In the midst of the COVID-19 outbreak, South Jersey’s farms are teeming with produce. How it gets into the hands of customers may look a little different this year.
By Kate Nicely | April 13, 2020
Additional reporting by Matt Skoufalos
In the Monroeville orchards of Wm. Shober Sons, Inc., employees are trimming trees, peach petals are just starting to shed, and apples are showing pink.
Owner John Hurff anticipates that this year’s crops will be ready about two weeks earlier than usual.
But during the novel coronavirus (COVID-19) pandemic, Hurff is worried about how to get his apples and peaches to their regular customers at the Collingswood Farmers Market—and without compromising the health of his market employees.
“I think the demand for fresh fruit will be there, but I don’t know how we’re going to be able to sell it,” Hurff said.
“We also have to consider all the people who work for us at the markets,” he said. “It’s steady contact with people, and we don’t want to take the chance of our help getting sick.”
“I’m just hoping this virus stuff is out of here before we get started this summer,” Hurff said.
It’s a hope shared by farmers and directors of the weekly farmers markets that are a staple feature of the local seasonal economy in South Jersey. If the pandemic stretches on throughout the season, however, organizers and vendors are working through creative solutions for a model that embraces social distancing but still delivers the goods.
“We’re trying to be innovative to support our farms, and if our plan is fully approved, we’ll be able to start the first Saturday of May, as scheduled,” said Collingswood Farmers Market Director David Hodges.
All 28 of last year’s market vendors have renewed for the upcoming 2020 season, Hodges said, but they’ll have to make some adjustments to get their goods in the hands of shoppers this year.
He foresees the Collingswood Farmers Market becoming a drive-through experience, with customers pre-ordering from individual farms and remaining in their vehicles at pick-up.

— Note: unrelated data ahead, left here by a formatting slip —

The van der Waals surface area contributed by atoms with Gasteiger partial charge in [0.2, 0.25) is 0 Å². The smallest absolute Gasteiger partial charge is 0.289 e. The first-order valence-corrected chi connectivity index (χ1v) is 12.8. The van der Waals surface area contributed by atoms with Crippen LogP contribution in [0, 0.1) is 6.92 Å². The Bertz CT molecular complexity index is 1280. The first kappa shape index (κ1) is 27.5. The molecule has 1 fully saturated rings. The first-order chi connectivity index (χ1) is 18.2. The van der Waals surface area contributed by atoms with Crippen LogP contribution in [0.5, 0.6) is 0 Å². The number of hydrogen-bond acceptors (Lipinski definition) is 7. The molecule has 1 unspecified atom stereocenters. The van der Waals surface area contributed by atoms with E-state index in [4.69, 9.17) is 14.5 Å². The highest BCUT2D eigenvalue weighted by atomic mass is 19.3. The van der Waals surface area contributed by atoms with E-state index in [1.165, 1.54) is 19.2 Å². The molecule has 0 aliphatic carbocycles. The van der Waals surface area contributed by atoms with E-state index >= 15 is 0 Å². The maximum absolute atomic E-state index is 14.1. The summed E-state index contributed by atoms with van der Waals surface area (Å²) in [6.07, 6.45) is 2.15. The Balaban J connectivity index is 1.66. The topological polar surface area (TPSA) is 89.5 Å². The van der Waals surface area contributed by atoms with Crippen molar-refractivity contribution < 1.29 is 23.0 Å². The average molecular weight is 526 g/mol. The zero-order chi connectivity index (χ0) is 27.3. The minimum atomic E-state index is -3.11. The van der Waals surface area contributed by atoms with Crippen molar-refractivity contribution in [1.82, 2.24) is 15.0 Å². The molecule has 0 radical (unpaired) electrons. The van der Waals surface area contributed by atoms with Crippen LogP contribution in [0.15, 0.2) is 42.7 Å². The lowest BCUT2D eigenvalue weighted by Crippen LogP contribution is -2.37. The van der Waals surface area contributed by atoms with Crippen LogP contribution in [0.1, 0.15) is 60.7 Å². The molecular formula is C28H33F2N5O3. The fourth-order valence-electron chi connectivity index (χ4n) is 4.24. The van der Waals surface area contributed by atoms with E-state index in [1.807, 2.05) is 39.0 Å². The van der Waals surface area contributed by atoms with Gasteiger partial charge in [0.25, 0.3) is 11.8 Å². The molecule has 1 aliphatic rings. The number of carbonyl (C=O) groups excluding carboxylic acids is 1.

To manage the flow of crowds and traffic, the market will be scheduled across a few days, times, and vendors to spread out options for shoppers and keep everyone safe.
“It would be wonderful to achieve a schedule to accommodate most [of all] the people who are having a tough time getting to fresh food options,” Hodges said.
Farmers could also try out a Community Supported Agriculture (CSA) model, offering a weekly variety box of their produce. Customers trade the opportunity to pick out specific items for a regular delivery, or “share,” of their favorite farm for the week.
“There will be glitches, but the market will be here to help figure it out,” Hodges said. “I think we’ll get a lot of support from people, and our job is to make this as easy as possible.”
In late March, Kevin Flaim of Flaim Farms in Vineland and Chef Mark Smith of The Tortilla Press in Collingswood began a similar arrangement, with Smith offering his restaurant as a satellite farmstand for Flaim’s produce. Customers place orders by noon on Thursday for a Saturday morning pick-up. So far, it’s working.
“Farms don’t listen to world news,” Flaim said; “they just want to grow and keep on growing. And with the mild weather we’ve been having, we’re looking at green bounty out there.”
To Smith, the arrangement is “a great way to give back, keep at least some of my staff employed, and get this incredibly fresh produce out to the community” in the absence of a farmers market or regular restaurant business.
Westmont Farmers Market Director Keith Guenther said his vendors “are raring to go” amid a strong growing season thus far.
He thinks having the opportunity of a market would boost community morale during the pandemic, if done safely.